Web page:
Holding cash is like holding an option--the option to take advantage of volatility in the market. The value of this option rises when market volatility rises. Thus, when the volatile stock market provides you an opportunity to buy wide-moat companies at bargain prices, you'll be ready with cash in hand to take advantage of the irrationality.
Many market participants often neglect this important aspect of investing and stay fully invested at all times. For instance, many professionals getting paid to invest other people's money feel they are actually required to stay fully invested even if there's a lack of fat-pitch opportunities. Thus, when the market drops, they often can't do anything but watch (or worse, sell out near the bottom).
Being fully invested at all times goes hand-in-hand with the professional's focus on relative returns--beating an index. For example, if the market drops by 10% in a year, but the fictional Relative Return Fund dropped only by 8%, Relative Return's manager has provided value because the fund had a better return relative to the market. However, had you invested in this fund, you'd still be 8% poorer, not exactly anything to cheer about.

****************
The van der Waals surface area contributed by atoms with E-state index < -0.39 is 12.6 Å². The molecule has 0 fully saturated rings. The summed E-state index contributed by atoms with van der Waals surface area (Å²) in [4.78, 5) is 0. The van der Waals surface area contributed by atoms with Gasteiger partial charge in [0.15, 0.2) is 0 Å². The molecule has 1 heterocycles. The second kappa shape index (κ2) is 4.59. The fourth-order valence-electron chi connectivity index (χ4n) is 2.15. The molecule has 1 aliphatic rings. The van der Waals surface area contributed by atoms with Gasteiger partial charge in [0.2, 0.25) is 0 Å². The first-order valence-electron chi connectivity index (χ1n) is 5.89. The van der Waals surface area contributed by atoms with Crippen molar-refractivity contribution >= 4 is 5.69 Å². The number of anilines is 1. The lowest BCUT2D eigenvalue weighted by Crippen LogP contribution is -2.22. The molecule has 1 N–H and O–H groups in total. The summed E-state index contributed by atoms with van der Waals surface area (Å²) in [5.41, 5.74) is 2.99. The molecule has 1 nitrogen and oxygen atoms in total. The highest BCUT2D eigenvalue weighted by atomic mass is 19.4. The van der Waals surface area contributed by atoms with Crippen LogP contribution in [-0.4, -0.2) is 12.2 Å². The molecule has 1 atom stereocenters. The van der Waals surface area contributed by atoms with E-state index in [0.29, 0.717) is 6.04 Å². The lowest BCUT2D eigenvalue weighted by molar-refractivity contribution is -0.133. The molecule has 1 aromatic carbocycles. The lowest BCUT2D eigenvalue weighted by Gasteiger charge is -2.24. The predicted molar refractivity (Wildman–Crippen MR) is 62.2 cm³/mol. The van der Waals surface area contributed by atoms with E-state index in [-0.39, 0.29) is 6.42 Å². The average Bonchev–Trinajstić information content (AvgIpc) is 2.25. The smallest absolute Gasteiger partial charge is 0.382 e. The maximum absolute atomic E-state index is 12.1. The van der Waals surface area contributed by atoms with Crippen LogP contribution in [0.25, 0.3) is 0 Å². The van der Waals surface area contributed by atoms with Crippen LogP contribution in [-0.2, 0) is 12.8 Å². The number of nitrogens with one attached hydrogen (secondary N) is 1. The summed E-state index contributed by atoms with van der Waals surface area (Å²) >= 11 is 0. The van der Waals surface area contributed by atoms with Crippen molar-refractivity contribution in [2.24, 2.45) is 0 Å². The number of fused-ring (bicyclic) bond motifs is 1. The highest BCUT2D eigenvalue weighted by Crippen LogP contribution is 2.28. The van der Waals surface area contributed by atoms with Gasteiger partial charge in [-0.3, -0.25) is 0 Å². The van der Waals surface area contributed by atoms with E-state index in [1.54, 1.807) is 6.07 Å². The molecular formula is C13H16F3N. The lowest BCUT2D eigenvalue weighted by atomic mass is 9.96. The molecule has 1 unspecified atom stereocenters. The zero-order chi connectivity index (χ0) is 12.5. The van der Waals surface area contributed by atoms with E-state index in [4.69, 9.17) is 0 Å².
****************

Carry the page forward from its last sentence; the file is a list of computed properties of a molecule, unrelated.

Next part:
We argue that individual investors should care more about absolute returns (how much money did you make) and less about relative returns (did you beat a benchmark). So if the market isn't throwing you fat pitches, just hold on to your cash and wait until it does, because fat-pitch investments are much more likely to provide strong absolute returns over time.
Don't Be Afraid to Hold Relatively Few Stocks >>